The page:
London’s Big House Theatre opens its doors to clandestine reality, with this play about an illegal radio station and the lives of those who give it voice to. Guillermo Nazara shares his thoughts on this original show, to let us know what’s to expect in this story of commitment, fight and brotherhood.
Life is a podcast. Why? No idea – it just sounded good. But you can’t possibly say I didn’t look deep for a minute – I assume that’s how long it took you to read the first sentence. Jokes apart (just sparing your feelings…), the correlation between media and real life may be stronger than we might believe at a start. Both can be true and fake at the same time; both come to this world in search of their own voice; and by all means, they both need an audience to justify their existence.
Taking off within the tumultuous excitement of the early 2000s, No Man’s Island carries us to the pot-studded frenzy of a North London flat (that makes me suspicious about how much its North London venue inspired them…), where a big family of friends, lovers and relatives set up a pirate radio station in pursue of one rowdy ambition: speaking their minds. Tears, laughter and politics (aka clowning) merge together in this strong whirlpool of everyday stories by everyday people – all of them connected but one powerful invisible thread made out of air waves.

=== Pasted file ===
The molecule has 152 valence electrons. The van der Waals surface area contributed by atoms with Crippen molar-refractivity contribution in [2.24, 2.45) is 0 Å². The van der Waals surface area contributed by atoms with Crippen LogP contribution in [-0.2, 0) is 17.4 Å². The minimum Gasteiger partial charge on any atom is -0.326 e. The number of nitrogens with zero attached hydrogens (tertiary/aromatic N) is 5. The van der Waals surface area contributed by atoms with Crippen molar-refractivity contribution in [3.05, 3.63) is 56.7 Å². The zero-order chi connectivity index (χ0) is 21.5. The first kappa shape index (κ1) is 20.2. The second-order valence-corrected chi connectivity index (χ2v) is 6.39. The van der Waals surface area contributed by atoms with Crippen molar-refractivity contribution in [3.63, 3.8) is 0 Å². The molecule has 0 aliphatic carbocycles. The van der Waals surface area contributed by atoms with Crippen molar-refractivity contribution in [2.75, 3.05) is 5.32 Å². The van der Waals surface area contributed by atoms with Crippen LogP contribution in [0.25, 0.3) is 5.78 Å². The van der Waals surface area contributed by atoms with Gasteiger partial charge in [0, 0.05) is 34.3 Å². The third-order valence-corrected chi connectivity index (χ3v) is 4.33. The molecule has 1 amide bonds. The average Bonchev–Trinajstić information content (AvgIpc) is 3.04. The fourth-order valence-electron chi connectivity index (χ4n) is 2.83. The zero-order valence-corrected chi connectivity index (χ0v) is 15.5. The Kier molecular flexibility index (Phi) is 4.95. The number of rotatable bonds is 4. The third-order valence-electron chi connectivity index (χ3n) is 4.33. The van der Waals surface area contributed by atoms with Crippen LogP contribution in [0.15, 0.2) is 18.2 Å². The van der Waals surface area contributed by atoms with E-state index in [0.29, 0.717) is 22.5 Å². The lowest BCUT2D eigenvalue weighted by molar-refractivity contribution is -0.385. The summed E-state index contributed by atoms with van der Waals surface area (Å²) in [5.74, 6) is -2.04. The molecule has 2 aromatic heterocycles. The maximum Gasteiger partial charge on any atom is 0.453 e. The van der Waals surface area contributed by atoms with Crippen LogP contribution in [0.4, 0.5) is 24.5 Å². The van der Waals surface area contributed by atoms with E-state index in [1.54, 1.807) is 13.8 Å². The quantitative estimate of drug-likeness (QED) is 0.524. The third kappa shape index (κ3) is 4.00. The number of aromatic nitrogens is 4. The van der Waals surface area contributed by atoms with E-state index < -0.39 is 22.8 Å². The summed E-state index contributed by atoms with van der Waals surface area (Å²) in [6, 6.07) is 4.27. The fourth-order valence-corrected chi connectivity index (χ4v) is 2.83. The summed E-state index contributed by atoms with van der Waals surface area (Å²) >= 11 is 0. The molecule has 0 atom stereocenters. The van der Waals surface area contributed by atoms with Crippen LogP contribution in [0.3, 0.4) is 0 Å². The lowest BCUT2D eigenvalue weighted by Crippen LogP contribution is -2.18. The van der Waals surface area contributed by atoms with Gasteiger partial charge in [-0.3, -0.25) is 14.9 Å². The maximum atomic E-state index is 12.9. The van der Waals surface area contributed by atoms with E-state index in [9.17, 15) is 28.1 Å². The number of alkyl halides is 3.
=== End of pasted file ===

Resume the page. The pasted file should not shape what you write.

Written by James Meteyard and Jammz, both the show’s premise and structure are extremely appealing, resulting in a complex choral-story tapestry whose little subplots intermingle to create an ultimate bigger one-way narrative. Conceived in the right manner, there are however a few amendments the play could benefit from, as the placing of some of the characters’ journeys (occasionally too distanced among their different parts) make it a bit difficult to follow, while also a few of them jam the overall recount with too many inputs for a viewer to connect with.
This, nonetheless, is not too big an obstacle for the performance to be satisfying in general, particularly thanks to one distinctive trait: its cast. The company is, in all honesty, brilliant – delivering their parts not only with undeniable dedication, but also with refreshing stamina and, above all, incredible naturality. You may like or not what you’re being told about, but you certainly can’t like who’s telling it to you.
Directed by Maggie Norris, the use of the stage space, emulating some immersiveness despite the limited possibilities of its theatre, contribute to a more alluring visual, which is enhanced by Tina Torbey’s adequate set design. Eventually bringing out a faster, more engaging pacing, the overall rhythm is also influenced by Jammz’s original and live performed rap songs. The repertoire serves as both entertaining and setting tool, but once in a while flaws the show’s general speed with too long musical moments that, should they be otherwise reduced, would enhance the effect they were devised for.
More than often we associate young with inexperienced, which often translates into underachievement. Fortunately, in this case it’s a synonym of refreshing. The remarkable competence of this production’s troupe is an absolute reason to come and enjoy a play that, despite some minor flaws, still manages to find its place and make a sign for it. With an assertive though not necessarily preachy understanding of the world and a good dose of high drama, surely this is not a show to put up with any dead air.
All pictures credit to Dan Corbett.
No Man’s Island plays at London’s The Big House Theatre until 27 May. Tickets are available on the following link.